Examination of Notable Readers in Nigeria, their Lives and Achievements 1 - ETCSINES

 Examination of Notable Readers in Nigeria, their Life, and Achievements - ETCSINES


Today, I will be taking you through the life and achievements of notable readers in Nigeria. We have a lot of individuals who through corrective medium read to obtain, sustain and maintain knowledge. Each one of the personality mentioned below has contributed immensely to influencing Nigerians in various ways through the knowledge they obtained by being able to maintain and sustain adequately things they have learned in school. 
Philip Emeagwali was born in 1954 in Akure and is an Igbo Nigerian-born engineer and computer scientist/geologist who was one of two winners of the 1989 Gordon Bell Prize, a prize from the IEEE, for his use of a Connection Machine supercomputer to help analyze petroleum fields.

He dropped out of school in 1967 because of the Nigerian-Biafran war but that didn't stop him from pursuing success. He was conscripted into the Biafran army at age fourteen. After the war, he completed a high-school equivalency through self-study and came to the United States to study under a scholarship after taking a correspondence course at the University of London. He received a bachelor’s degree in mathematics from Oregon State University in 1977. He was also working as a civil engineer at the Bureau of Land Reclamation in Wyoming during this period.

 Chimamanda Ngozi Adichie was born September 15, 1977, and is a writer whose first two novels won literary awards.  At the age of 19, Adichie left Nigeria and moved to the United States for college. After studying at Drexel University in Philadelphia, she transferred to Eastern Connecticut State University. She continued studying communications and political science. She received a university degree from Eastern, where she graduated summa cum laude in 2001.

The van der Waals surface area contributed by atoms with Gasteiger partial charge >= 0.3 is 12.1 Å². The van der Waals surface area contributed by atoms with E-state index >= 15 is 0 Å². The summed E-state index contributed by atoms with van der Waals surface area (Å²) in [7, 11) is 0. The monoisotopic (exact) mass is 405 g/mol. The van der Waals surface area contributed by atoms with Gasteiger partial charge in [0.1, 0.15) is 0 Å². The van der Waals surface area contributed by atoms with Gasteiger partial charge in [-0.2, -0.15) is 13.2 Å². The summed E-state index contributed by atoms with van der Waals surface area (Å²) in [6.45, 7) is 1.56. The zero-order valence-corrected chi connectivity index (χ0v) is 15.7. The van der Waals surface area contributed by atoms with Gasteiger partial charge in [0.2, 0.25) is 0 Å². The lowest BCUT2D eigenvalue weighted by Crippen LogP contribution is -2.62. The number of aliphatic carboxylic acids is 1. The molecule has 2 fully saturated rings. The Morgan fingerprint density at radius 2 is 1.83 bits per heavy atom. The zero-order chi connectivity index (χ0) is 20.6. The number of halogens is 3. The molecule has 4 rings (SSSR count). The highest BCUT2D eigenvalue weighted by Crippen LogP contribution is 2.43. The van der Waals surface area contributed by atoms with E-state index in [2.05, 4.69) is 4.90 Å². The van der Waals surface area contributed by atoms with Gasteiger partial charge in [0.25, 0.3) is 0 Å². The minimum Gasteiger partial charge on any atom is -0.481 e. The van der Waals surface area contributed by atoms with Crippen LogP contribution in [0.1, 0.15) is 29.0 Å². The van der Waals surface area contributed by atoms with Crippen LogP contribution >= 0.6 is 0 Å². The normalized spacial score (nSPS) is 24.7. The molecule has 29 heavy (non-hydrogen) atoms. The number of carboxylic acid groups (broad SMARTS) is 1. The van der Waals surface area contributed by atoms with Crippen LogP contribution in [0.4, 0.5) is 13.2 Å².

In 2003, she completed a master’s degree in creative writing at Johns Hopkins University in Baltimore. In 2008, she received a Master of Arts in African studies at Yale University. Chimamanda is a 2008 MacArthur Fellow. Adichie had her first novel published in 2003. It received excellent reviews and won a literary award for first books. Her second novel won the 2007 Orange Prize for fiction.

In 2008, Adichie was a Visiting Writer at Wesleyan University in Connecticut, where she participated in Wesleyan’s Distinguished Writers Series. Her first novel, Purple Hibiscus, was published in 2003 and won the 2005 Commonwealth Writers’ Prize for Best First Book.Her second novel, Half of a Yellow Sun, named after the flag of the short-lived Biafran nation, is set before and during the Biafran War. It was published by Fourth Estate in the UK and by Knopf/Anchor in 2006. It was awarded the 2007 Orange Prize for Fiction.

Her third book, a collection of short stories titled The Thing Around Your Neck, was published in April 2009 by Fourth Estate in the UK and Knopf in the US. Had it been a majority of the individuals in Nigeria, would have gotten tired at the Bsc level rather than going beyond pursuing success. 
We also have many more of them and if I was to continue we may not finish the facts yet.  Oluwole Akinyinka, Ngozi Okonjo-Iweala and many more. 


Written by: Pamilerin Erinolorunda (Waye_Pam)

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